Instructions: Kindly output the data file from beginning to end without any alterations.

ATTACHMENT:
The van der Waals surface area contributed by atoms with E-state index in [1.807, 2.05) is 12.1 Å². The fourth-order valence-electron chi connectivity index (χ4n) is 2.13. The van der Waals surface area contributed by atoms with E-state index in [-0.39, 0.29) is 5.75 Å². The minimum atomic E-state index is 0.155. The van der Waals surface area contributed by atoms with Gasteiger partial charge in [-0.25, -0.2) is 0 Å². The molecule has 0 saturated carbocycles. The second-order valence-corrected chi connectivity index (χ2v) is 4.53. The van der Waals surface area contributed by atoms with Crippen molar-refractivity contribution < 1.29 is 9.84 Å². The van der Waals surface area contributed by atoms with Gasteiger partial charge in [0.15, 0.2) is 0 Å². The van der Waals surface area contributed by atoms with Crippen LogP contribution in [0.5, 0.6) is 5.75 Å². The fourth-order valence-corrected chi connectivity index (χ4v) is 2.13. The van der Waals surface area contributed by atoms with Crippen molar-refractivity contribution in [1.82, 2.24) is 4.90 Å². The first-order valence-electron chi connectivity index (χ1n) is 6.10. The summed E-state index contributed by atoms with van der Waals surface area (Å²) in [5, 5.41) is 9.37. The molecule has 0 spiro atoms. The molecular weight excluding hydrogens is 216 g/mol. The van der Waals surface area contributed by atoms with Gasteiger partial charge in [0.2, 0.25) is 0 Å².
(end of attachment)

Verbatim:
The van der Waals surface area contributed by atoms with E-state index in [1.807, 2.05) is 12.1 Å². The fourth-order valence-electron chi connectivity index (χ4n) is 2.13. The van der Waals surface area contributed by atoms with E-state index in [-0.39, 0.29) is 5.75 Å². The minimum atomic E-state index is 0.155. The van der Waals surface area contributed by atoms with Gasteiger partial charge in [-0.25, -0.2) is 0 Å². The molecule has 0 saturated carbocycles. The second-order valence-corrected chi connectivity index (χ2v) is 4.53. The van der Waals surface area contributed by atoms with Crippen molar-refractivity contribution < 1.29 is 9.84 Å². The van der Waals surface area contributed by atoms with Gasteiger partial charge in [0.15, 0.2) is 0 Å². The van der Waals surface area contributed by atoms with Crippen LogP contribution in [0.5, 0.6) is 5.75 Å². The fourth-order valence-corrected chi connectivity index (χ4v) is 2.13. The van der Waals surface area contributed by atoms with Crippen molar-refractivity contribution in [1.82, 2.24) is 4.90 Å². The first-order valence-electron chi connectivity index (χ1n) is 6.10. The summed E-state index contributed by atoms with van der Waals surface area (Å²) in [5, 5.41) is 9.37. The molecule has 0 spiro atoms. The molecular weight excluding hydrogens is 216 g/mol. The van der Waals surface area contributed by atoms with Gasteiger partial charge in [0.2, 0.25) is 0 Å².